All ERP data sources are subject to non-sampling error. Non-sampling error can arise from inaccuracies in collecting, recording and processing the data. In the case of Census and PES data every effort is made to minimise reporting error by the careful design of questionnaires, intensive training and supervision of interviewers, and efficient data processing procedures. The ABS does not have control over any non-sampling error associated with births, deaths and migration data (see institutional environment).
Another dimension of non-sampling error in ERP is the fact that the measures of components of population growth become more accurate as more time elapses after the reference period. As discussed under Timeliness, the trade-off between timeliness and accuracy means that a user can access more accurate data by using the revised or final ERP data. While the vast majority of births and deaths are registered promptly, a small proportion of registrations are delayed for months or even years. As a result, preliminary quarterly estimates can be an underestimate of the true number of births and deaths occurring in a reference period. Revised figures for a reference period incorporate births and deaths registrations that were received after the preliminary data collection phase as well as the estimated number of registrations that have still not been received for that reference period. For more information see the Demography Working Paper 1998/2 - Quarterly birth and death estimates, 1998 (cat. no. 3114.0) and Population Estimates: Concepts, Sources and Methods, 2009 (cat. no. 3228.0.55.001).
After each Census the ABS uses the Census population count to update the original series of published quarterly population estimates since the previous Census. For example, 2006 Census results were used to update quarterly population estimates between the 2001 and 2006 Census. The PES is conducted soon after the Census to estimate the number of Australians not included in the Census. Adding this net undercount of people back into the population is a crucial step in arriving at the most accurate ERP possible. For more information on rebasing see the feature article in the December quarter 2007 issue of Australian Demographic Statistics (cat. no. 3101.0).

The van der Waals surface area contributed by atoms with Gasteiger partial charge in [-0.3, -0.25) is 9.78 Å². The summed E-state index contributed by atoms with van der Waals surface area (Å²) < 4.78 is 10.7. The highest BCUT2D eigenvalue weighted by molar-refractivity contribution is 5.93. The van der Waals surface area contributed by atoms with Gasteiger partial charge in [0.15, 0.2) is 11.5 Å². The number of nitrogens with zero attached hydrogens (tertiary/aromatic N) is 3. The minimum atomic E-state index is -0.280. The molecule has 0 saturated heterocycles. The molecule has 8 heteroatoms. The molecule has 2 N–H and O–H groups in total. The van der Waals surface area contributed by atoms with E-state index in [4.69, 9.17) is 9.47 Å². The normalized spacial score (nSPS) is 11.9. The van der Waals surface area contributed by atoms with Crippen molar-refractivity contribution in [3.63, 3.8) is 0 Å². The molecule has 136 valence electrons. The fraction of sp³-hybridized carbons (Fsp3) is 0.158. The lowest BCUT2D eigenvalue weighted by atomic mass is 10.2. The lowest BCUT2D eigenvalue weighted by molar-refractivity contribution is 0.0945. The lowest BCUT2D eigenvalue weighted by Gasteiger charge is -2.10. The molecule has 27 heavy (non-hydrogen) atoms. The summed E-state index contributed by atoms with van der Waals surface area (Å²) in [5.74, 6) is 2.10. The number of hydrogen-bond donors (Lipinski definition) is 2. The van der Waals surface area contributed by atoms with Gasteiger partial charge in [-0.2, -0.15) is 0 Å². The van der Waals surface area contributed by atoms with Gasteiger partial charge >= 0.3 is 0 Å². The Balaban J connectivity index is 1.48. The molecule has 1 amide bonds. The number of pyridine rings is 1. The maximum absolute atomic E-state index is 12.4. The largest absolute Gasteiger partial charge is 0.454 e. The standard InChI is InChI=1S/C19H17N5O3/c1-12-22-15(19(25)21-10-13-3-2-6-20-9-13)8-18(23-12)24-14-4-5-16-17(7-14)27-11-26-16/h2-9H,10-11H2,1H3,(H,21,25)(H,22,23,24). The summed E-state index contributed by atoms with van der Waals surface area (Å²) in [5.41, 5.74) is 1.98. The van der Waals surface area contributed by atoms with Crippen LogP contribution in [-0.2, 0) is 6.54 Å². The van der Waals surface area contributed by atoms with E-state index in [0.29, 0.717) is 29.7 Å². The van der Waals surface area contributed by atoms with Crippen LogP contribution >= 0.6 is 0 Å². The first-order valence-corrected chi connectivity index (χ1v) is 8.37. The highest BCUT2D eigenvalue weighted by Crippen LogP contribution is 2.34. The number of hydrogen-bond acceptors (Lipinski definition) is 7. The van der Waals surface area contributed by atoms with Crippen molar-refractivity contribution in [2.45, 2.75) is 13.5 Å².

ERP was introduced in 1981 and backdated to 1971 as Australia's official measure of population based on place of usual residence. ERP is derived from usual residence census counts, to which is added the estimated net census undercount and Australian residents temporarily overseas at the time of the census (overseas visitors in Australia are excluded from this calculation). Before the introduction of ERP, the Australian population was based on unadjusted census counts on actual location basis. It is important to note this break in time series when comparing historical population estimates.
An improved method for calculating NOM was applied from September quarter 2006 onwards. The key change is the introduction of a '12/16 month rule' for measuring a person's residency in Australia replacing the '12/12 month rule'. This change results in a break in time series therefore it is not advised that NOM data calculated using the new method is compared to data previous to this. For further information see Information Paper: Improving Net Overseas Migration Estimation, 2009 (cat. no. 3412.0.55.001).
The births and deaths are not coherent with the data found in ABS births and deaths publications. This is because the revision cycle necessary to produce ERP results in a mix of preliminary births and deaths data, based on date of registration, and revised data which is a modelled estimate of births and deaths by date of occurrence. By contrast, the main tables of data in the births and deaths publications are based wholly on registration in the reference year, with some tables and analysis based wholly on date of occurrence data.